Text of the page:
DEPC. IF you work with RNA, you’ll know this stuff. It’s vital for ridding solutions of RNases that would otherwise destroy your samples or probes. But just how well do you know it?
An important way of learning techniques, especially when starting out on a career in the lab, is by word of mouth from a more senior colleague. The downside of this approach is that the wisdom passed down from generation to generation is often taken as the whole truth; the original literature is not consulted and sometimes there is no literature at all, only know-how.
This lack of reference to the original concepts undoubtedly leads to the generation of myths, which grow arms and legs as the years go by. RNA techniques are particularly prone to this because, working with such delicate molecules, people tend to add a bit more paranoia-fuelled tweaks/rituals/voodoo charms to their protocols.
One of the things we love to do here on Bitesize Bio is to strip away those myths and give our readers the facts about commonly used techniques. We’ve talked about RNase work before (here and here), but the guys at Ambion also publish a good amount of documentation on facts and tips for RNA work.
One of these is a really nice article about the truths and myths behind DEPC treatment for RNase contamination. In it they test and report on 6 commonly held beliefs about DEPC treatment… here’s a summary of what they found:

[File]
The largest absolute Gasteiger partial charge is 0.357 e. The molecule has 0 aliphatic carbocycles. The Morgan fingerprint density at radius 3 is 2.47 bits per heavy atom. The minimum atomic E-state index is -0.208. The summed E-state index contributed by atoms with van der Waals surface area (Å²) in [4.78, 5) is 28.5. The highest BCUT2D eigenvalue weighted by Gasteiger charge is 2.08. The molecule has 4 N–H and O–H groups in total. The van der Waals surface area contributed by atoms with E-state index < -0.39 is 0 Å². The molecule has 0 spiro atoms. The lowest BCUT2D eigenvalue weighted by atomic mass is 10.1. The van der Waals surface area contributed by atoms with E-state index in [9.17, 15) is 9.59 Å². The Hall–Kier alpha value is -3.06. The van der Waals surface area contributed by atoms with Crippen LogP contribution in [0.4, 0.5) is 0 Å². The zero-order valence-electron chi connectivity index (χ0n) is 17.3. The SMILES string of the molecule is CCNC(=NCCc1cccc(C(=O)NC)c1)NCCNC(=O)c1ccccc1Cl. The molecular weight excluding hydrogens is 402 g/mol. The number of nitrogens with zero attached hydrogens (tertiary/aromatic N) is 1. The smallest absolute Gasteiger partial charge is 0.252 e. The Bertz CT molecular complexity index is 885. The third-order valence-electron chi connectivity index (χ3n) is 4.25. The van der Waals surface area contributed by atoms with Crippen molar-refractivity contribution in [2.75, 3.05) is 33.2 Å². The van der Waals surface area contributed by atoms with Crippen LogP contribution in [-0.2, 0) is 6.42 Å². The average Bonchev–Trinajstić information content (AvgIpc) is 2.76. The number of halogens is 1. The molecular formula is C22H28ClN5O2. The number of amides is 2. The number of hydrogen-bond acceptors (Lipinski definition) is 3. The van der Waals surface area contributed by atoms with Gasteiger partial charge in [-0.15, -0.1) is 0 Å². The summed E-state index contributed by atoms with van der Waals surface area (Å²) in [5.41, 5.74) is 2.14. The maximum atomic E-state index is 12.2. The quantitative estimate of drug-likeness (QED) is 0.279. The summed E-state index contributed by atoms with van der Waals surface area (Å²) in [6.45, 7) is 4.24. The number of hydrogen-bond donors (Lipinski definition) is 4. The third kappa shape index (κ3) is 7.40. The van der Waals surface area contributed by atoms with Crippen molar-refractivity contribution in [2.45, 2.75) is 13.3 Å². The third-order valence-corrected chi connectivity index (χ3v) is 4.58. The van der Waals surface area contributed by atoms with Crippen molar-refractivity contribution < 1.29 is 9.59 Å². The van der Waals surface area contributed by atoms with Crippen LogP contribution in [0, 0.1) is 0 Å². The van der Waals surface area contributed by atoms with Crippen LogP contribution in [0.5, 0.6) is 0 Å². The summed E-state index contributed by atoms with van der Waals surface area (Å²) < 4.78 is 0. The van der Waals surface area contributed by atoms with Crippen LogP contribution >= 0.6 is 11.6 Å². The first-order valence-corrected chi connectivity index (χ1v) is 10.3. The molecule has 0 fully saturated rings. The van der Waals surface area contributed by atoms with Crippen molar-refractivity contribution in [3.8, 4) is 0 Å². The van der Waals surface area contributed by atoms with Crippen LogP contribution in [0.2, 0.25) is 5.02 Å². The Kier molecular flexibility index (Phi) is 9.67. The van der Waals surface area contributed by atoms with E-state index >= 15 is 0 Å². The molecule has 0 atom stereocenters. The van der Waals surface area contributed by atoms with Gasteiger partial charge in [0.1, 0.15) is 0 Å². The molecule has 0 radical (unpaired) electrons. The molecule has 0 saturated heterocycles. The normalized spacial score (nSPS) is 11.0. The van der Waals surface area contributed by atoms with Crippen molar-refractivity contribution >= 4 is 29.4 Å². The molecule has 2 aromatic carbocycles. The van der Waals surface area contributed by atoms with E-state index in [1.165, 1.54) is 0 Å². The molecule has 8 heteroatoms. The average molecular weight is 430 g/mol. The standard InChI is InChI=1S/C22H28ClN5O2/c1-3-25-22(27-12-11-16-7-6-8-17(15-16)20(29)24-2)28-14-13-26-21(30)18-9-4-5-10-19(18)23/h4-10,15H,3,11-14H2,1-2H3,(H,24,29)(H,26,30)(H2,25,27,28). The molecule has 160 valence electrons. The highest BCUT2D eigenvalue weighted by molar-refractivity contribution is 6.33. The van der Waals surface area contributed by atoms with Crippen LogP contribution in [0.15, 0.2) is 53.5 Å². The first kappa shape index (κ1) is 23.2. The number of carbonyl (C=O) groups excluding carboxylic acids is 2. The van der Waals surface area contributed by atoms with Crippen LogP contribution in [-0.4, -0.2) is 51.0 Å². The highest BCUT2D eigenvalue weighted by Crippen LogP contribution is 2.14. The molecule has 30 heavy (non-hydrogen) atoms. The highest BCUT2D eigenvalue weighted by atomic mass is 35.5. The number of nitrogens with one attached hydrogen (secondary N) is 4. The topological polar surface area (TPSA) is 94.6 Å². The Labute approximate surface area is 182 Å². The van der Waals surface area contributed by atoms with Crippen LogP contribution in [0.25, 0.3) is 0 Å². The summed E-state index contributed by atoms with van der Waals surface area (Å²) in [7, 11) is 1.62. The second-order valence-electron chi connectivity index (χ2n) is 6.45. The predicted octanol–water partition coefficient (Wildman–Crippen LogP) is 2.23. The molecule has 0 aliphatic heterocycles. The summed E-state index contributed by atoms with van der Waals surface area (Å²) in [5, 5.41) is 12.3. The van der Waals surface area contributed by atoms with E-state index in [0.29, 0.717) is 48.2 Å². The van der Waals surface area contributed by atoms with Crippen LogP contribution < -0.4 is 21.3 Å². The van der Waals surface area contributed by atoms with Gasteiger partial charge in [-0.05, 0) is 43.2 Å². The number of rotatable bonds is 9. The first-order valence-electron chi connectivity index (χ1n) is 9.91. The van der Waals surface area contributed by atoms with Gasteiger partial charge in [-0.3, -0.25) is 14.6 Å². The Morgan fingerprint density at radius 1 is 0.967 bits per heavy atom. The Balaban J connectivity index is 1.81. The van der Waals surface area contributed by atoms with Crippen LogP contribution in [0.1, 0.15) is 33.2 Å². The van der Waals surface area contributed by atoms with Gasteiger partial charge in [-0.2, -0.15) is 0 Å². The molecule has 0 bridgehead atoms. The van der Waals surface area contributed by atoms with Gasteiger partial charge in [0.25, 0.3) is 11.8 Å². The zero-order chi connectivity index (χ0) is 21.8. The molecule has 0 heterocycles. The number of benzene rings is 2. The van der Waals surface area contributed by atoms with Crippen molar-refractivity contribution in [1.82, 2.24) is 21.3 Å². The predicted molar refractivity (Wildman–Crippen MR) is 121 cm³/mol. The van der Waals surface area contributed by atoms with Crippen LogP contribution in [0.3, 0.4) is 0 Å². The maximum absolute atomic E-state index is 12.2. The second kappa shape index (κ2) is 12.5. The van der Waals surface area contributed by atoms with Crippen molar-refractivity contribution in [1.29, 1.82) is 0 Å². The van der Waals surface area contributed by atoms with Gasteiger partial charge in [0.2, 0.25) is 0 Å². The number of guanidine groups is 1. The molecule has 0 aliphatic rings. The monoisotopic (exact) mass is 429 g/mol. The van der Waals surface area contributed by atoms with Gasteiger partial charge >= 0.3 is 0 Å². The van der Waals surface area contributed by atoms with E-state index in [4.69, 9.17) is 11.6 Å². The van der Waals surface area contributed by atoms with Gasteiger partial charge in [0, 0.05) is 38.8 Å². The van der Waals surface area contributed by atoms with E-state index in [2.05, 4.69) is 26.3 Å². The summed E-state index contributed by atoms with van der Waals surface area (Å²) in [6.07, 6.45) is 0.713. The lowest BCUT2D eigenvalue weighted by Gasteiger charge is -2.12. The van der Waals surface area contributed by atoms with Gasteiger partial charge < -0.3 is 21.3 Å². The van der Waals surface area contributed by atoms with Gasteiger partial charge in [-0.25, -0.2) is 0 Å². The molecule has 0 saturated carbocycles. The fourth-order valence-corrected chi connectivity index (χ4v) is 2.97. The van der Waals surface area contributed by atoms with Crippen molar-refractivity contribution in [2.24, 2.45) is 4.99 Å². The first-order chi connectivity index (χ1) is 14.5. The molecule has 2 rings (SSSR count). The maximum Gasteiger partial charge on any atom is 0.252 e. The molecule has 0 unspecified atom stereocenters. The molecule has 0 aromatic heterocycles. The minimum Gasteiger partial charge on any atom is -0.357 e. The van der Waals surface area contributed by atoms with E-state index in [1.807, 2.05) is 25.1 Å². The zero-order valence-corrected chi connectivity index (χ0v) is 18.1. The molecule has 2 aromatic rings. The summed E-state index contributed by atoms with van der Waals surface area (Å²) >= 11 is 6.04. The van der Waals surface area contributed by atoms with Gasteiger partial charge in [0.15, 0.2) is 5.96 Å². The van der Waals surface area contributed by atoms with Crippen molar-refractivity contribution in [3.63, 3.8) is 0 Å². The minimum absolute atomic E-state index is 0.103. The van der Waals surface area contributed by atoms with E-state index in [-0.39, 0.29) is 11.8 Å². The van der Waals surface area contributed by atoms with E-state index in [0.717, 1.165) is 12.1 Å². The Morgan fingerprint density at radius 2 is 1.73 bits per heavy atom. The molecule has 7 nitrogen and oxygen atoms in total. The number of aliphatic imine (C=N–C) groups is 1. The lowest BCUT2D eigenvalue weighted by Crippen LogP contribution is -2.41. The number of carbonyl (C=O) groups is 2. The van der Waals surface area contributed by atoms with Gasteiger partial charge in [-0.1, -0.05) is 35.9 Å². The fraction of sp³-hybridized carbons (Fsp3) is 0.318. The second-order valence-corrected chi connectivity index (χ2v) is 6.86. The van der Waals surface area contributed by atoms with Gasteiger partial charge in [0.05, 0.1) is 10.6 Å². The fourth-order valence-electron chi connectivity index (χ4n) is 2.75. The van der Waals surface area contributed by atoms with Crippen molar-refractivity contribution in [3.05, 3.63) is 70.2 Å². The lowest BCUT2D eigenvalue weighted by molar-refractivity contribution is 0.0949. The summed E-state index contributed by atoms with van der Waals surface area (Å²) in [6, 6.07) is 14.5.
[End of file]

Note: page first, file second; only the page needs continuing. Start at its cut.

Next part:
FALSE: RNases re-nature after denaturation by autoclaving, so autoclaving is no good for RNase decontamination.
Tests on RNase A before and after autoclaving showed that most of it’s activity was wiped out by autoclaving, so maybe RNases aren’t so invincible after all. That said, some RNase activity remained, so while not invincible RNase are certainly hardy.
TRUE: Autoclaving inactivates DEPC
Well thank goodness – DEPC is indeed inactivated by autoclaving. The mechanism is hydrolysis of DEPC to produce ethanol and water. 0.1% DEPC/water solutions should be completely DEPC-free after autoclaving for 15 minutes/ litre.
FALSE: DEPC solutions should be odor-free after autoclaving
The solution will still smell of ethanol, but also sweet-smelling volatile esters formed by the reaction of ethanol with trace carboxylic acids.
TRUE: Tris-containing solutions cannot be treated with DEPC
The amino group on tris interacts with DEPC, making it unable to do it’s job of decontaminating the solution.
FALSE: 0.1% DEPC is sufficient to inhibit any amount of RNase in solution.
DEPC is not catalytic so the amount of DEPC required for full RNase removal increases with the concentration of RNase, as shown by a neat experiment in the report.
TRUE: 1% DEPC is better at removing RNase than 0.1%
It is certainly true but higher DEPC concentrations mean that there is likely to be more left-over DEPC/DEPC by-products after autoclaving, and these can inhibit downstream applications. The report documents that the efficiency of an in vitro transcription reaction decreases with as the DEPC concentrations used to treat the water are increased.